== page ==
How did Thomas Pynchon inspire Radiohead?

Thomas Pynchon is one of the most revered writers in American history. Known for his dense and complex novels, Pynchon explored the theme of American paranoia caused by an oversaturation of culture and a pervading history of war. Pynchon’s works have influenced a swathe of other artists, most notably the English rock band Radiohead.

Thom Yorke had begun reading Pynchon’s Gravity’s Rainbow back in 2012, and we know for certain that he had at least attempted to read V, the author’s 1963 debut novel. Yorke once told Rolling Stone: “I just started Gravity’s Rainbow. I tried reading it once before, but this time around, it’s much more fun. It’s a really early one, isn’t it? This one seems easier to get into than V.” Indeed, much of Pynchon’s work can be challenging to get your teeth into until you’re properly into the narrative and his unique style.

In fact, the literary archive website Shipwreck Library claimed that they had received a number of letters in their early days from fans who pointed out how Pynchon influenced Radiohead. One, in particular, came from Thom Yorke’s childhood friend John Butcher, who professed that Yorke admired Pynchon’s 1984 essay ‘Is It O.K. to Be a Luddite?’.

As if that weren’t enough, let’s consider Radiohead’s merchandise/artistic archive W.A.S.T.E. Where did this peculiar acronym come from? Well, it would be difficult to argue that the band didn’t have Pynchon in the back of their minds while thinking about it, given that W.A.S.T.E. is also used in Pynchon’s novel The Crying of Lot 49.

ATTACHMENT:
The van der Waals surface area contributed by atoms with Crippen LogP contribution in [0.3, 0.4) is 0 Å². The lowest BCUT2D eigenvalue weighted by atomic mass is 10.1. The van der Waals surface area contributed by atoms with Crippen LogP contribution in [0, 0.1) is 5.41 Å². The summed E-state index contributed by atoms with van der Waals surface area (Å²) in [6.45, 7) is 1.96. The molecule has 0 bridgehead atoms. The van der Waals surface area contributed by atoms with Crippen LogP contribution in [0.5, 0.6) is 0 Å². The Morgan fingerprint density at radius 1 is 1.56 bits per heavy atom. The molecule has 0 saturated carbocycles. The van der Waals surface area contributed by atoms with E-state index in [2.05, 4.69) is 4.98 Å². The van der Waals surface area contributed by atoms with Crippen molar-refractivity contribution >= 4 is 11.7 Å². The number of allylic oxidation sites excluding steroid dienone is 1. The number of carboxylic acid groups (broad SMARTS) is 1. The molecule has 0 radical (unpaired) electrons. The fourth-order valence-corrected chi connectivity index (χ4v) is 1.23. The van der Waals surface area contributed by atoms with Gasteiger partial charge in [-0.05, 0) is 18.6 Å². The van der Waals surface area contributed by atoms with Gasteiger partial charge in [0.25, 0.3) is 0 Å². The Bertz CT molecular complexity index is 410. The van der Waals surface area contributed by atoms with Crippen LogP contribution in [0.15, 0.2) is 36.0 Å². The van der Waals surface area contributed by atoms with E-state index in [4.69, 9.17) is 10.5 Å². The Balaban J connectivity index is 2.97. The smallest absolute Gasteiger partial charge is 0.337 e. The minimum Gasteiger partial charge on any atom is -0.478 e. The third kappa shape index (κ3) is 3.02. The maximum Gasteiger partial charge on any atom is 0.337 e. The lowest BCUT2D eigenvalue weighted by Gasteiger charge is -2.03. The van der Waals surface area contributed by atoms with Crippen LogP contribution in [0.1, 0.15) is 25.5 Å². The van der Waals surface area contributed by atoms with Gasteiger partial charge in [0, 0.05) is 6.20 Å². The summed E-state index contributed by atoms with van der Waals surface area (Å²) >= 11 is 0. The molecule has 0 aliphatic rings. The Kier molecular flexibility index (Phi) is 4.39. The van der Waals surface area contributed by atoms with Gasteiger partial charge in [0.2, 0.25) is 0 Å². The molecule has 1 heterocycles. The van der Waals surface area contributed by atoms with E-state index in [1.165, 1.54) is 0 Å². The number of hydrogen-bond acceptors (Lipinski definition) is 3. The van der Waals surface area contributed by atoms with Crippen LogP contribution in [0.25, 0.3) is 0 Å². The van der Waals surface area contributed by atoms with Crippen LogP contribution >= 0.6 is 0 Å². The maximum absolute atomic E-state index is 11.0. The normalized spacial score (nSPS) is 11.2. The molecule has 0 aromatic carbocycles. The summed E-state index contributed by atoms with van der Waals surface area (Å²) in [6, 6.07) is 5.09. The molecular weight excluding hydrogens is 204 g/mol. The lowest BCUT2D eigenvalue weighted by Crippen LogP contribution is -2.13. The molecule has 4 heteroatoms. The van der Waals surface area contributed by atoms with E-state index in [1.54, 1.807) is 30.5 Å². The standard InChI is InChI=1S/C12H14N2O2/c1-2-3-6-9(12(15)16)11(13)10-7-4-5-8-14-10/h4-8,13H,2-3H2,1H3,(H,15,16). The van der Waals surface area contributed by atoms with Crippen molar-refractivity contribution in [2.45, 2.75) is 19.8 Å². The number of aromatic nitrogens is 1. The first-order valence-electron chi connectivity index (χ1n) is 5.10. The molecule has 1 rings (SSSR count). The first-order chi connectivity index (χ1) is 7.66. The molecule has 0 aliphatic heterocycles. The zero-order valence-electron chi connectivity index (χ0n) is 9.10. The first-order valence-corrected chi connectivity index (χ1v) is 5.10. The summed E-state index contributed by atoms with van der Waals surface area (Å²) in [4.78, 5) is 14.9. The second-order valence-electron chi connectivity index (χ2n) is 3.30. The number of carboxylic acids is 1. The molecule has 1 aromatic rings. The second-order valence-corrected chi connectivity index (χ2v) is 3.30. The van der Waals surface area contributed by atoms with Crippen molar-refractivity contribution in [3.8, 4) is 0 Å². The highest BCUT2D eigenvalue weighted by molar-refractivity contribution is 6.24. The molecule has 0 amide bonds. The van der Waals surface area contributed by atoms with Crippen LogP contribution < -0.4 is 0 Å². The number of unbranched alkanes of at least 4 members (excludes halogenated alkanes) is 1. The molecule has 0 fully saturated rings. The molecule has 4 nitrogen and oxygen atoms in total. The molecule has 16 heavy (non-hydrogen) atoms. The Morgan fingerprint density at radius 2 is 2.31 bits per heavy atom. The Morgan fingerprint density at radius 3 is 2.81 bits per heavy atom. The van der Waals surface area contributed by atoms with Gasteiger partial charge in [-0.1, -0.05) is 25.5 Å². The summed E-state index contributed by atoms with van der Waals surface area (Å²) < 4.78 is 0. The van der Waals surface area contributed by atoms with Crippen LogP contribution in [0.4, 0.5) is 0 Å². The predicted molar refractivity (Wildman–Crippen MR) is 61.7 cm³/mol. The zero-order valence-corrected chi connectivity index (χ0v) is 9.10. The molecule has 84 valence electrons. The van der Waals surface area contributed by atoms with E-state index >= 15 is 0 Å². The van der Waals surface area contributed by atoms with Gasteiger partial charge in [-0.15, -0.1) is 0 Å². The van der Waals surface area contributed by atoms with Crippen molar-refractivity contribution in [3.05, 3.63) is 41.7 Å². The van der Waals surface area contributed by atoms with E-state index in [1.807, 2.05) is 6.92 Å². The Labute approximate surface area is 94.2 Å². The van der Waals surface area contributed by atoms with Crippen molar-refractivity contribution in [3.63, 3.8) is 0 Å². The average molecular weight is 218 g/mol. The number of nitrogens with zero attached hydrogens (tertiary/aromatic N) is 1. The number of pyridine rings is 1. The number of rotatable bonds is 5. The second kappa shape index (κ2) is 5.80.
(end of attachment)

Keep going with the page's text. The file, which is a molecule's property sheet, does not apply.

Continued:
The main character of The Crying of Lot 49, Oedipa Maas, keeps noticing the acronym popping up across California, as Pynchon writes: “But at last in the shadows she did come on a can with a swinging trapezoidal top, the kind you throw trash in: old and green, nearly four feet high. On the swinging part were hand-painted the initials W.A.S.T.E. She had to look closely to see the periods between the letters.”

As for what W.A.S.T.E. means within Pynchon’s novel, we later discover that it stands for ‘We Await Silent Trystero’s Empire’. Trystero turns out to be a secret underground organisation working through a strange mail system to take control of American society’s cultural impetus.

Perhaps the most direct link between Radiohead and Pynchon is that Jonny Greenwood provided the score for Paul Thomas Anderson’s film adaptation of Pynchon’s novel Inherent Vice. Greenwood has provided several scores for Anderson’s films, but the one for Inherent Vice is the most nuanced of them all. He, like Yorke, is in clear admiration of the mysterious writer.

Radiohead, particularly on Kid A, OK Computer and Amnesiac, are a band that explored the damning nature of technology and the sociopolitical foundation resting under the freedom of the individual and the ensuing paranoia that arises as a result. In this light, Pynchon’s influence is undeniable. He, too, was primarily interested – at least in the middle part of his career – in exploring the effects of progress and war on the minds of American society. Two sides of the same coin, perhaps.

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